In a development that’s certain not to spark useless debates between people regarding the words “excessive,” “soft,” and “good hard fouls,” Blake Griffin fouled the ever loving mercy out of Al Horford on a last second game-winning drive attempt. Griffin went straight up, kind of, rose both arms to block the shot, made a play on the ball, then made contact, demolished Horford into pieces, then followed through with his arms all the way to the floor.
The sickening “whump” of Horford’s back hitting the floor pretty much put the cap on the whole horrific scene which was less of a standard foul and more of the fouling equivalent of one of Griffin’s dunks. Griffin was charged with a flagrant foul. Horford finally, somehow, someway, shook off what was obviously intense pain and hit both free throws. The Hawks inbounded. Game over.
The video, sirs and madams:
So yeah, that’s a basketball snuff film.
The debate will obviously center around whether Griffin deserved the flagrant foul, as he clearly made a play on the ball. The debate will again turn to the definition of “excessive” and everyone will focus more on Griffin’s angle of trajectory rather than anything he does with his arms and hands before or after the shot attempt, and will equally ignore his follow through (check out the :47 second mark, specifically.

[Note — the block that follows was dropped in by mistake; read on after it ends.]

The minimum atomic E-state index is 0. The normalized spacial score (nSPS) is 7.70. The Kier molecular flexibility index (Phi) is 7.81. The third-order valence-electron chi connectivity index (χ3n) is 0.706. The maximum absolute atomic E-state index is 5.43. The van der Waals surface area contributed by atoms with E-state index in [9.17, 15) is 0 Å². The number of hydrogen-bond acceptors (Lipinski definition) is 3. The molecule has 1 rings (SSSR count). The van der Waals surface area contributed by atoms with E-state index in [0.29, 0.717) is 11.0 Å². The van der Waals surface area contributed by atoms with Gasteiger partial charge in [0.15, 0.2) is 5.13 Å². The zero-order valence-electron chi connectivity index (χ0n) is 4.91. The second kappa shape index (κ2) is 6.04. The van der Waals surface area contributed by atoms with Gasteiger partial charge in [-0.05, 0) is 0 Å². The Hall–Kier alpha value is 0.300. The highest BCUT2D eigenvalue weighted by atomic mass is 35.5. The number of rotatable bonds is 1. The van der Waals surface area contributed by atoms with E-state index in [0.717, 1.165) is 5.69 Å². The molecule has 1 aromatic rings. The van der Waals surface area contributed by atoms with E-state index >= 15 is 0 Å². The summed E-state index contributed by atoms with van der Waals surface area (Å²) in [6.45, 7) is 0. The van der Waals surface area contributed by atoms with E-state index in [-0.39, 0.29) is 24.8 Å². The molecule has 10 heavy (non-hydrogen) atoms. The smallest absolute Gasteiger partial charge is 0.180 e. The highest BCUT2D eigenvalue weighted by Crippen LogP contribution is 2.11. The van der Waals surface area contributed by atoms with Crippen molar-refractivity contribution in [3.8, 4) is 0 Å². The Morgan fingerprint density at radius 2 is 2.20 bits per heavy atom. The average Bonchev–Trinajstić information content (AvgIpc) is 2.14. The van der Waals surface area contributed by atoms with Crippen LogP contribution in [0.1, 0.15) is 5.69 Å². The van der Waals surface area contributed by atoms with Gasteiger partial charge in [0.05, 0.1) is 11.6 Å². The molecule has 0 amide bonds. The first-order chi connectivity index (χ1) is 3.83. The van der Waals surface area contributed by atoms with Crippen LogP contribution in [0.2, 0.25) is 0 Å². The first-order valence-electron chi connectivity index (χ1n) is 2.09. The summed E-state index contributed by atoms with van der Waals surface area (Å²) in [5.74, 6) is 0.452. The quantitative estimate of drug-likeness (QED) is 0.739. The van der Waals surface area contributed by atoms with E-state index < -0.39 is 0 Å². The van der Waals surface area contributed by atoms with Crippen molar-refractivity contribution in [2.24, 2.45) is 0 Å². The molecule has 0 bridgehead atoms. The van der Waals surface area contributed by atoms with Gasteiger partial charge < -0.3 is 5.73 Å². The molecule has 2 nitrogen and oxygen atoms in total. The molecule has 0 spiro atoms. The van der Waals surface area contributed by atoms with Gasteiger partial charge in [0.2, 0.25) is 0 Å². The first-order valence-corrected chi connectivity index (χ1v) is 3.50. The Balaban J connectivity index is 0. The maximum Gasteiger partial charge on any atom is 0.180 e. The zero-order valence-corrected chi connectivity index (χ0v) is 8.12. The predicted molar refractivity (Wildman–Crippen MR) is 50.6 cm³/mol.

But the flagrant was within reason, considering the recklessness, which Griffin is both reknown and terrified because of, and the chance of injury for the opposing player. The other side will naturally draw comparisons to Chris Bosh talking about not diving for a loose ball. The fact that this is irrelevant will be lost on them, and instead we’ll turn to arguing the definition of “tough.”
Ah, Blake Griffin. Ushering in a new era of the same arbitrary debates.
In an unrelated note, foul or no foul, flagrant or not flagrant, can you believe Horford hit those free throws after that hit? Are you watching Dwight Howard?